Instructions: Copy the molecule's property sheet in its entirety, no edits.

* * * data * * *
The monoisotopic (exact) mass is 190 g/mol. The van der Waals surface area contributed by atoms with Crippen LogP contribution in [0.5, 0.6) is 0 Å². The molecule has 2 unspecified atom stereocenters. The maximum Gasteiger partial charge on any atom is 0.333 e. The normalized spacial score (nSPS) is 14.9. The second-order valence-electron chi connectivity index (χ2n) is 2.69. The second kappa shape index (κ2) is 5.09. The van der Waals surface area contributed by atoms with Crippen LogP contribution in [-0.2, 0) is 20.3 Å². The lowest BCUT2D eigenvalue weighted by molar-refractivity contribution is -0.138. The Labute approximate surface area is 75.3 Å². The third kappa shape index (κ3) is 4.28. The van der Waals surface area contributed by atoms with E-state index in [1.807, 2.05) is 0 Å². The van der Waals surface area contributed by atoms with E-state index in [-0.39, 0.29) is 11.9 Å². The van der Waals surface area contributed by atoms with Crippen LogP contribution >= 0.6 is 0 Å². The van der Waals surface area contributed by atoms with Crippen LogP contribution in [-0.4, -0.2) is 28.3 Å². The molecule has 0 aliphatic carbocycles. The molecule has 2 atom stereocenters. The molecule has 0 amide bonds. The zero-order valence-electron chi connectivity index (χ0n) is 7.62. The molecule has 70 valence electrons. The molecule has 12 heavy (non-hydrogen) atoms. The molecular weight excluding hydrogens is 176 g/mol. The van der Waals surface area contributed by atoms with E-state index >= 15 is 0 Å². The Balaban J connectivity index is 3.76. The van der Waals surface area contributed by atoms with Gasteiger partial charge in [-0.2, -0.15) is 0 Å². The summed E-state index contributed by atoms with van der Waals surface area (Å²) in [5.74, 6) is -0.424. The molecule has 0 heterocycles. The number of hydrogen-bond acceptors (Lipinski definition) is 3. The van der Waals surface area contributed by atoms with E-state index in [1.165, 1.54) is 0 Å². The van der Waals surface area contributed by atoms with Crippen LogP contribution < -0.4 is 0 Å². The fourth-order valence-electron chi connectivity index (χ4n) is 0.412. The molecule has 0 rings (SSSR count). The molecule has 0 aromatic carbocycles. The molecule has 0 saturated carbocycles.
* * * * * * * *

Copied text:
The monoisotopic (exact) mass is 190 g/mol. The van der Waals surface area contributed by atoms with Crippen LogP contribution in [0.5, 0.6) is 0 Å². The molecule has 2 unspecified atom stereocenters. The maximum Gasteiger partial charge on any atom is 0.333 e. The normalized spacial score (nSPS) is 14.9. The second-order valence-electron chi connectivity index (χ2n) is 2.69. The second kappa shape index (κ2) is 5.09. The van der Waals surface area contributed by atoms with Crippen LogP contribution in [-0.2, 0) is 20.3 Å². The lowest BCUT2D eigenvalue weighted by molar-refractivity contribution is -0.138. The Labute approximate surface area is 75.3 Å². The third kappa shape index (κ3) is 4.28. The van der Waals surface area contributed by atoms with E-state index in [1.807, 2.05) is 0 Å². The van der Waals surface area contributed by atoms with E-state index in [-0.39, 0.29) is 11.9 Å². The van der Waals surface area contributed by atoms with Crippen LogP contribution >= 0.6 is 0 Å². The van der Waals surface area contributed by atoms with Crippen LogP contribution in [-0.4, -0.2) is 28.3 Å². The molecule has 0 aliphatic carbocycles. The molecule has 2 atom stereocenters. The molecule has 0 amide bonds. The zero-order valence-electron chi connectivity index (χ0n) is 7.62. The molecule has 70 valence electrons. The molecule has 12 heavy (non-hydrogen) atoms. The molecular weight excluding hydrogens is 176 g/mol. The van der Waals surface area contributed by atoms with E-state index >= 15 is 0 Å². The Balaban J connectivity index is 3.76. The van der Waals surface area contributed by atoms with Gasteiger partial charge in [-0.2, -0.15) is 0 Å². The summed E-state index contributed by atoms with van der Waals surface area (Å²) in [5.74, 6) is -0.424. The molecule has 0 heterocycles. The number of hydrogen-bond acceptors (Lipinski definition) is 3. The van der Waals surface area contributed by atoms with E-state index in [1.165, 1.54) is 0 Å². The van der Waals surface area contributed by atoms with Crippen LogP contribution < -0.4 is 0 Å². The fourth-order valence-electron chi connectivity index (χ4n) is 0.412. The molecule has 0 rings (SSSR count). The molecule has 0 aromatic carbocycles. The molecule has 0 saturated carbocycles.